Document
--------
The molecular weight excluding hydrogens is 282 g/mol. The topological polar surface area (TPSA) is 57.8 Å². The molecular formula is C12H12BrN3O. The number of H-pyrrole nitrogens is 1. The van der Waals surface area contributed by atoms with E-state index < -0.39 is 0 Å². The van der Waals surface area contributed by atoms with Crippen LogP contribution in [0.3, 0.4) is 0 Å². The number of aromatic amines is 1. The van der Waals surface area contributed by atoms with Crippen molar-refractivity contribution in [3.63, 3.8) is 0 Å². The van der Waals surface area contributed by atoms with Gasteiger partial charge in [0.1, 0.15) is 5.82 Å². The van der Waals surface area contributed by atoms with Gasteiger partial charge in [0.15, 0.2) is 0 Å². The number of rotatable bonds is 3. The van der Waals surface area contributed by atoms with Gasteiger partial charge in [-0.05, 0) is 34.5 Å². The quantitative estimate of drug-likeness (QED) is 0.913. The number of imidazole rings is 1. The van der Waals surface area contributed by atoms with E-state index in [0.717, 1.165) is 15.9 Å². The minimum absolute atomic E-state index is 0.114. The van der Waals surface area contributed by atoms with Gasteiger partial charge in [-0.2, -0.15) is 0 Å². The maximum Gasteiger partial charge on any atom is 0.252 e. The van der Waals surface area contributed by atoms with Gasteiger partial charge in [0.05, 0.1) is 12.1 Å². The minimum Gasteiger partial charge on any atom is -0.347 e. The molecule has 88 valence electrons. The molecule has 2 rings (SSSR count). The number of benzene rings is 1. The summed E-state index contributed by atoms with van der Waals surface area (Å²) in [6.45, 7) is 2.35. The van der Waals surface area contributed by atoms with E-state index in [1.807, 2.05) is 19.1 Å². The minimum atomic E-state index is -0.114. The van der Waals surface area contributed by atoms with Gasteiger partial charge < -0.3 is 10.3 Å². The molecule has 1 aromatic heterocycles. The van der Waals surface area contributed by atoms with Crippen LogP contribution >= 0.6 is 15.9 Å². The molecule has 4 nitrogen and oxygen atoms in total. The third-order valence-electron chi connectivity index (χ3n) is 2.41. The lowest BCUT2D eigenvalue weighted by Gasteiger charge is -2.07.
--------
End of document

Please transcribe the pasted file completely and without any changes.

The molecular weight excluding hydrogens is 282 g/mol. The topological polar surface area (TPSA) is 57.8 Å². The molecular formula is C12H12BrN3O. The number of H-pyrrole nitrogens is 1. The van der Waals surface area contributed by atoms with E-state index < -0.39 is 0 Å². The van der Waals surface area contributed by atoms with Crippen LogP contribution in [0.3, 0.4) is 0 Å². The number of aromatic amines is 1. The van der Waals surface area contributed by atoms with Crippen molar-refractivity contribution in [3.63, 3.8) is 0 Å². The van der Waals surface area contributed by atoms with Gasteiger partial charge in [0.1, 0.15) is 5.82 Å². The van der Waals surface area contributed by atoms with Gasteiger partial charge in [0.15, 0.2) is 0 Å². The number of rotatable bonds is 3. The van der Waals surface area contributed by atoms with Gasteiger partial charge in [-0.05, 0) is 34.5 Å². The quantitative estimate of drug-likeness (QED) is 0.913. The number of imidazole rings is 1. The van der Waals surface area contributed by atoms with E-state index in [0.717, 1.165) is 15.9 Å². The minimum absolute atomic E-state index is 0.114. The van der Waals surface area contributed by atoms with Gasteiger partial charge in [-0.2, -0.15) is 0 Å². The maximum Gasteiger partial charge on any atom is 0.252 e. The van der Waals surface area contributed by atoms with Gasteiger partial charge in [0.05, 0.1) is 12.1 Å². The minimum Gasteiger partial charge on any atom is -0.347 e. The molecule has 88 valence electrons. The molecule has 2 rings (SSSR count). The number of benzene rings is 1. The summed E-state index contributed by atoms with van der Waals surface area (Å²) in [6.45, 7) is 2.35. The van der Waals surface area contributed by atoms with E-state index in [1.807, 2.05) is 19.1 Å². The minimum atomic E-state index is -0.114. The van der Waals surface area contributed by atoms with Gasteiger partial charge < -0.3 is 10.3 Å². The molecule has 1 aromatic heterocycles. The van der Waals surface area contributed by atoms with Crippen LogP contribution >= 0.6 is 15.9 Å². The molecule has 4 nitrogen and oxygen atoms in total. The third-order valence-electron chi connectivity index (χ3n) is 2.41. The lowest BCUT2D eigenvalue weighted by Gasteiger charge is -2.07.